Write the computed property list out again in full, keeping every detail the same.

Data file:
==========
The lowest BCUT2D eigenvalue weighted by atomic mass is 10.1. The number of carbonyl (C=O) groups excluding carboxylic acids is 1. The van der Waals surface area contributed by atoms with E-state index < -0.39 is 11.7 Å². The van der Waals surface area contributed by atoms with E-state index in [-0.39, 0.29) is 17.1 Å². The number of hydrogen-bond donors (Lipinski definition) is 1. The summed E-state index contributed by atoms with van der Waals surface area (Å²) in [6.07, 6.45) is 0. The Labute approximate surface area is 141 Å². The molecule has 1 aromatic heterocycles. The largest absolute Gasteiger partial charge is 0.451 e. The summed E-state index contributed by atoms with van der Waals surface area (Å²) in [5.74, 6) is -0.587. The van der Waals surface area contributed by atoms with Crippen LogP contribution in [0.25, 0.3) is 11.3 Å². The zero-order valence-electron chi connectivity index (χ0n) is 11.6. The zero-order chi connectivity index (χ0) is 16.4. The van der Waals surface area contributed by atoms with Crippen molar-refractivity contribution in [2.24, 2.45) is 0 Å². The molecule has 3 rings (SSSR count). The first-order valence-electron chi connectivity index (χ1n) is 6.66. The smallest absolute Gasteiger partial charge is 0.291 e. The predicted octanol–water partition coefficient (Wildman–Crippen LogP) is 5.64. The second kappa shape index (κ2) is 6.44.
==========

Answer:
The lowest BCUT2D eigenvalue weighted by atomic mass is 10.1. The number of carbonyl (C=O) groups excluding carboxylic acids is 1. The van der Waals surface area contributed by atoms with E-state index < -0.39 is 11.7 Å². The van der Waals surface area contributed by atoms with E-state index in [-0.39, 0.29) is 17.1 Å². The number of hydrogen-bond donors (Lipinski definition) is 1. The summed E-state index contributed by atoms with van der Waals surface area (Å²) in [6.07, 6.45) is 0. The Labute approximate surface area is 141 Å². The molecule has 1 aromatic heterocycles. The largest absolute Gasteiger partial charge is 0.451 e. The summed E-state index contributed by atoms with van der Waals surface area (Å²) in [5.74, 6) is -0.587. The van der Waals surface area contributed by atoms with Crippen LogP contribution in [0.25, 0.3) is 11.3 Å². The zero-order valence-electron chi connectivity index (χ0n) is 11.6. The zero-order chi connectivity index (χ0) is 16.4. The van der Waals surface area contributed by atoms with Crippen molar-refractivity contribution in [2.24, 2.45) is 0 Å². The molecule has 3 rings (SSSR count). The first-order valence-electron chi connectivity index (χ1n) is 6.66. The smallest absolute Gasteiger partial charge is 0.291 e. The predicted octanol–water partition coefficient (Wildman–Crippen LogP) is 5.64. The second kappa shape index (κ2) is 6.44.